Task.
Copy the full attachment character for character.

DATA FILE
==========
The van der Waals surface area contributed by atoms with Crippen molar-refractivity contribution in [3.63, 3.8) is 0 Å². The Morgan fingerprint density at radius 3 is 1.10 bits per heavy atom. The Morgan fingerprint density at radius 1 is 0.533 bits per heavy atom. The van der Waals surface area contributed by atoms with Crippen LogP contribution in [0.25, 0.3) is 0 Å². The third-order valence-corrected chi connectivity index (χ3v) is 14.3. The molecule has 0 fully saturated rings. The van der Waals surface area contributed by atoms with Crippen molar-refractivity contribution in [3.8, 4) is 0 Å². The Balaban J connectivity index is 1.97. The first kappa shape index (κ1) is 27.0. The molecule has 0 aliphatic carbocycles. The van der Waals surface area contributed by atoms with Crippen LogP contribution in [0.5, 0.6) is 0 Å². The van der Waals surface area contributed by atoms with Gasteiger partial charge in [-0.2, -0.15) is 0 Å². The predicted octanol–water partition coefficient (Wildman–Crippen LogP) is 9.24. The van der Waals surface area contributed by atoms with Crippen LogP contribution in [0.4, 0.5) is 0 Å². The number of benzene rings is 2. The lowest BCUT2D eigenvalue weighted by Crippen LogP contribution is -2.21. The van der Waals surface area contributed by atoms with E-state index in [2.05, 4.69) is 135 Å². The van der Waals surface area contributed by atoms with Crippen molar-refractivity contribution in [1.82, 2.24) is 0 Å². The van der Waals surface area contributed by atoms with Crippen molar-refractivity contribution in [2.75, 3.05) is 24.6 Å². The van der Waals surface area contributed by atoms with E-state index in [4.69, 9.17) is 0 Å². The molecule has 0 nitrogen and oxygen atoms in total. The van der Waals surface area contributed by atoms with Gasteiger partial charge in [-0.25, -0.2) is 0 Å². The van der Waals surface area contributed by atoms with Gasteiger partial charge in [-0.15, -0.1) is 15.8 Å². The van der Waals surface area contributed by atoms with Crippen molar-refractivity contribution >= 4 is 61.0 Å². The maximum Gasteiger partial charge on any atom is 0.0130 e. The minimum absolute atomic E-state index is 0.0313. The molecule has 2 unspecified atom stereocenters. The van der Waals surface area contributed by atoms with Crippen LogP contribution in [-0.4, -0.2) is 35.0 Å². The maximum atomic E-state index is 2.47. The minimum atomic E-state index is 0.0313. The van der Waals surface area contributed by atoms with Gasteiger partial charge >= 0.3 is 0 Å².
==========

The van der Waals surface area contributed by atoms with Crippen molar-refractivity contribution in [3.63, 3.8) is 0 Å². The Morgan fingerprint density at radius 3 is 1.10 bits per heavy atom. The Morgan fingerprint density at radius 1 is 0.533 bits per heavy atom. The van der Waals surface area contributed by atoms with Crippen LogP contribution in [0.25, 0.3) is 0 Å². The third-order valence-corrected chi connectivity index (χ3v) is 14.3. The molecule has 0 fully saturated rings. The van der Waals surface area contributed by atoms with Crippen molar-refractivity contribution in [3.8, 4) is 0 Å². The Balaban J connectivity index is 1.97. The first kappa shape index (κ1) is 27.0. The molecule has 0 aliphatic carbocycles. The van der Waals surface area contributed by atoms with Crippen LogP contribution in [0.5, 0.6) is 0 Å². The van der Waals surface area contributed by atoms with Gasteiger partial charge in [-0.2, -0.15) is 0 Å². The predicted octanol–water partition coefficient (Wildman–Crippen LogP) is 9.24. The van der Waals surface area contributed by atoms with Crippen LogP contribution in [0.4, 0.5) is 0 Å². The number of benzene rings is 2. The lowest BCUT2D eigenvalue weighted by Crippen LogP contribution is -2.21. The van der Waals surface area contributed by atoms with E-state index in [2.05, 4.69) is 135 Å². The van der Waals surface area contributed by atoms with Crippen molar-refractivity contribution in [1.82, 2.24) is 0 Å². The van der Waals surface area contributed by atoms with Crippen molar-refractivity contribution in [2.75, 3.05) is 24.6 Å². The van der Waals surface area contributed by atoms with E-state index in [4.69, 9.17) is 0 Å². The molecule has 0 nitrogen and oxygen atoms in total. The van der Waals surface area contributed by atoms with Gasteiger partial charge in [-0.25, -0.2) is 0 Å². The van der Waals surface area contributed by atoms with Gasteiger partial charge in [-0.15, -0.1) is 15.8 Å². The van der Waals surface area contributed by atoms with Crippen molar-refractivity contribution >= 4 is 61.0 Å². The maximum Gasteiger partial charge on any atom is 0.0130 e. The minimum absolute atomic E-state index is 0.0313. The molecule has 2 unspecified atom stereocenters. The van der Waals surface area contributed by atoms with Crippen LogP contribution in [-0.4, -0.2) is 35.0 Å². The maximum atomic E-state index is 2.47. The minimum atomic E-state index is 0.0313. The van der Waals surface area contributed by atoms with Gasteiger partial charge >= 0.3 is 0 Å².